“Be angry, and do not sin”: do not let the sun go down on your wrath, nor give place to the devil. (Ephesians 4:26–27)I’ve not thought of myself as an angry person, yet when anger is defined as the Bible defines it, my irritation at not having things go the way I want them to go is anger. Recognizing these irritations as selfishness and confessing them as sin gives God the opportunity to forgive and cleanse me, not just from getting ticked about little things, but from the self-determination that so easily governs my life.
I often say that I need to get out more. It could be helpful. My husband and our new boarder are involved in a part of the world that is foreign to me. Between the two of them, I hear stories of engineering problems, employee interactions, desperately sick children, and problems with contracts. My world is withing the walls of my home with limited interaction with family, writers, artists, and my Sunday morning Bible class. Because of my lifestyle, rarely do I have to deal with major conflicts. When I do, I’ve so little experience with such things that I can easily go to God for solutions.
For that reason, and while I hate to admit it, more often the little things get me. Add some small stuff to my day, particularly things that pile on extra work or interfere with my schedule, and I can feel annoyed. These verses and the related things that God has shown me add up to a total condemnation of such annoyance. At the same time, God’s revelations about anger and its source have led to changes and to freedom, for which I am grateful.
The last part of this passage is the reason all of this is important. It says that sinful anger not promptly confessed and repented from is “giving place” to the devil. Another version translates this as “giving opportunity” to Satan — that he might use my anger to cause harm.
Jesus called Satan a liar and the father of lies, and a destroyer. Anger is a breeding ground for lies, starting with the one about, “you made me angry” instead of the truth that admits, “It was my choice to get mad.” Anger is also destructive. If not handled biblically, it can ruin health, inner peace, relationships and more. This destruction is Satan’s plan, not God’s. While God can use anger to teach humility, to make me aware of my selfishness, and on rare cases, make others aware of their offenses, He obviously offers better ways to deal with these things.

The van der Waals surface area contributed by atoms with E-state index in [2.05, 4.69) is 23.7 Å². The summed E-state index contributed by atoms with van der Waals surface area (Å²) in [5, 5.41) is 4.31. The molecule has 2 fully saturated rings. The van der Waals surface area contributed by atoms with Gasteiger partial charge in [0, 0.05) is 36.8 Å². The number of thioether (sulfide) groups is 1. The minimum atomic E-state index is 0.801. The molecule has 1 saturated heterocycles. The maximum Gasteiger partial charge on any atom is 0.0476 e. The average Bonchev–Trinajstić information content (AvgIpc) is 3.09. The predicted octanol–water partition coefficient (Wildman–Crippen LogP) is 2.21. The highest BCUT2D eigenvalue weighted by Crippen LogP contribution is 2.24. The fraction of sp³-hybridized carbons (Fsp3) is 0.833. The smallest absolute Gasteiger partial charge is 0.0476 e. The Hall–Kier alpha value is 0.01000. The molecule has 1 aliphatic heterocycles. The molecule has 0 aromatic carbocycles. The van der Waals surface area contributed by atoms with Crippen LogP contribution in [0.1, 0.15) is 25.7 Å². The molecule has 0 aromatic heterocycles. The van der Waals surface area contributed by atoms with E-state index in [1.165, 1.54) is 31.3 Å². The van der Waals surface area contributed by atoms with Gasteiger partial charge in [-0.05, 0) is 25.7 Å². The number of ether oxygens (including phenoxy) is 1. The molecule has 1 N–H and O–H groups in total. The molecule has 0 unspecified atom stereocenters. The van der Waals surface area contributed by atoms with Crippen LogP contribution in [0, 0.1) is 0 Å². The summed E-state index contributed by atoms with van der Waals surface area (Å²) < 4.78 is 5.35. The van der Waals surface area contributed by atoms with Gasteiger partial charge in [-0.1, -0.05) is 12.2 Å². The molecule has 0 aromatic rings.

There is a righteous anger described in a previous post. It is from God and is my response to seeing myself or someone else violating His will. However, He does not give anyone a “righteous indignation” to harm or destroy, but to restore and heal, two things that Satan never wants.
Even these brief thoughts on anger from God’s perspective and from the perspective of how the devil can use it are making me aware how even my minor and often unspoken irritations are part of spiritual warfare. The enemy of souls can use my selfishness to have his way in my life and in the lives of those around me. On the other hand, the God of my life can use a proper response to anger to have His way in my life, even to affect those around me.
Also, these verses do not condemn anger — for anger is not the problem. My responsibility is to discern its source, and refuse to let any selfish anger motivate me to sin. Instead, God tells me to get over that kind of anger quickly, because there are bigger things at stake than me getting or not getting my own way.